Lawsuit with Marriott regarding the Washington Marriott Marquis
In 2002, Marriott International received the right to construct the 1,224-room Washington Marriott Marquis in downtown Washington, D.C. A subsidiary of JBG, Wardman Investor LLC, filed a notice with the city's Contract Appeals Board in early 2009 to have the entire project set aside for being an "invalid sole source procurement". JBG argued that the original proposal from D.C. required the hotel to be built on private land and financed with private money. JBG did not submit a proposal because it could not meet these conditions. Subsequently, the city negotiated only with Marriott, eliminated the private investment requirement, added $272 million in public financing, and gave Marriott an "extraordinarily favorable" lease. JBG argued that these changes altered the terms of the project and that it should be put out for public bid again. The appeals board said in July 2009 that JBG lacked standing to protest the award since it never bid on the job. Even if the company did have standing, the appeal board said, it lost the right to protest after the council passed legislation removing the project from the regular contracting process in 2006. JBG's motive for filing the lawsuit may not have been to contest the construction of the convention headquarters hotel. JBG allegedly sued to stop the Washington Marriott Marquis project in order to obtain favorable action by Marriott on condo conversions at the Marriott Wardman Park.
Marriott counter-sued JBG on January 14, 2010, accusing JBG of tortious interference in its contractual relations. In support of its claim, Marriott told the court that JBG officials had threatened Marriott with a lawsuit if it did not renegotiate its Wardman Park deal. On January 21, 2010, the Washington Convention and Sports Authority also filed suit against JBG for tortious interference. The city followed suit with its own tortious interference claim on February 18, 2010.
On March 29, 2010, Superior Court of the District of Columbia Judge Natalia Combs Greene granted partial summary judgment and a motion to dismiss to Marriott, the city, and WCSA. A partial out-of-court settlement had already been reached by the parties giving JBG some limited ability to move forward on the condo project, but that agreement now seemed unnecessary given the court's ruling. The parties suspended litigation against one another to negotiate, but litigation resumed on June 8, 2010.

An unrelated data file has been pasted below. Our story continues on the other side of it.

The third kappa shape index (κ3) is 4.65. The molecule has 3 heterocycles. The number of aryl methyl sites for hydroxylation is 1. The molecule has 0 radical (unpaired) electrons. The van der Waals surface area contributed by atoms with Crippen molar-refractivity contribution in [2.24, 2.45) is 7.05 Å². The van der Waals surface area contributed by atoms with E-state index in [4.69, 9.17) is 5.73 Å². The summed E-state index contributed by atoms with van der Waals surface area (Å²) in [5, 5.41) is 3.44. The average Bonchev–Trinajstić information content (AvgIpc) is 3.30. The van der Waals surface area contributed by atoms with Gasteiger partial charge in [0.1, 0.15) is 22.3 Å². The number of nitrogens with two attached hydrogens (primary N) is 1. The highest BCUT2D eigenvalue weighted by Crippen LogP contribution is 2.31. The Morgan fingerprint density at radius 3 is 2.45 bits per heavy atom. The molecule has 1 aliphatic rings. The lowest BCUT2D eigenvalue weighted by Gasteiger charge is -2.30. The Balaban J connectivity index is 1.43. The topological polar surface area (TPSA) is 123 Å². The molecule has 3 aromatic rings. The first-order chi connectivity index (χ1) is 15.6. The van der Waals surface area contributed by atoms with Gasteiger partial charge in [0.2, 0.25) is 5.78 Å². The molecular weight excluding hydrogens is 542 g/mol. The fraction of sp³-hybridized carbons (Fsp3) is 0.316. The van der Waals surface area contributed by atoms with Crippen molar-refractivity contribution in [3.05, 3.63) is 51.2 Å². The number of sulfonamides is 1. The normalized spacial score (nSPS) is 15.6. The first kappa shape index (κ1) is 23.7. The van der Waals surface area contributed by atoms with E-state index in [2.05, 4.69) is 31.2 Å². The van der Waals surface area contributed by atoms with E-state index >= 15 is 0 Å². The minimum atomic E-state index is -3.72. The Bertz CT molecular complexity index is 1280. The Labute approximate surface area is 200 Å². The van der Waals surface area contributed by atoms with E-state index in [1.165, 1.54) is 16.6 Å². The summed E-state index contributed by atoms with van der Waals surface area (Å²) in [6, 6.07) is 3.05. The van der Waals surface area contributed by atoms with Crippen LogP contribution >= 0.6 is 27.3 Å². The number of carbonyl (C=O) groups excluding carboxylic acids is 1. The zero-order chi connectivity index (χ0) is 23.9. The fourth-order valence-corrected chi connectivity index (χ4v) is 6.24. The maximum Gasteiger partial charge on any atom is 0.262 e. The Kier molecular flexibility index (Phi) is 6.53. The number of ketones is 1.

Construction and sale of The Woodley apartments
After the collapse of the housing market during the financial crisis of 2007-2008, JBG decided to construct an apartment building on the vacant acreage rather than condominiums. D.C.-based architect David M. Schwarz designed an eight-story, 212-unit building for the company. Originally called Wardman West, the name was later changed to 2700 Woodley and then later to The Woodley. In June 2014, after the building was completed, but before it was leased, JBG sold The Woodley for $195 million, or $920,000 per unit, to TIAA-CREF, which set a record for the highest price-per-unit ever paid for a multifamily project in the D.C. metropolitan area.
JBG also converted a portion of the hotel into 32 condominiums. The project was financed by a $54 million investment from North America Sekisui House LLC (NASH), the North American division of the largest homebuilding corporation in Japan, in February 2014. One of the condominium units sold for $8.4 million.
Merger with Vornado subsidiary and spin off into a public company
In July 2017, the company merged with Charles E. Smith Companies, a subsidiary of Vornado Realty Trust that owned its assets in the Washington, D.C. metropolitan area. The company changed its name to JBG Smith and was spun off into a public company.
Charles E. Smith Commercial was acquired by Vornado in 2002. At the time, Charles E. Smith Commerical’s portfolio included 14 million square feet of space in 50 buildings throughout the Washington, D.C. region, including 7.2 million square feet in Crystal City.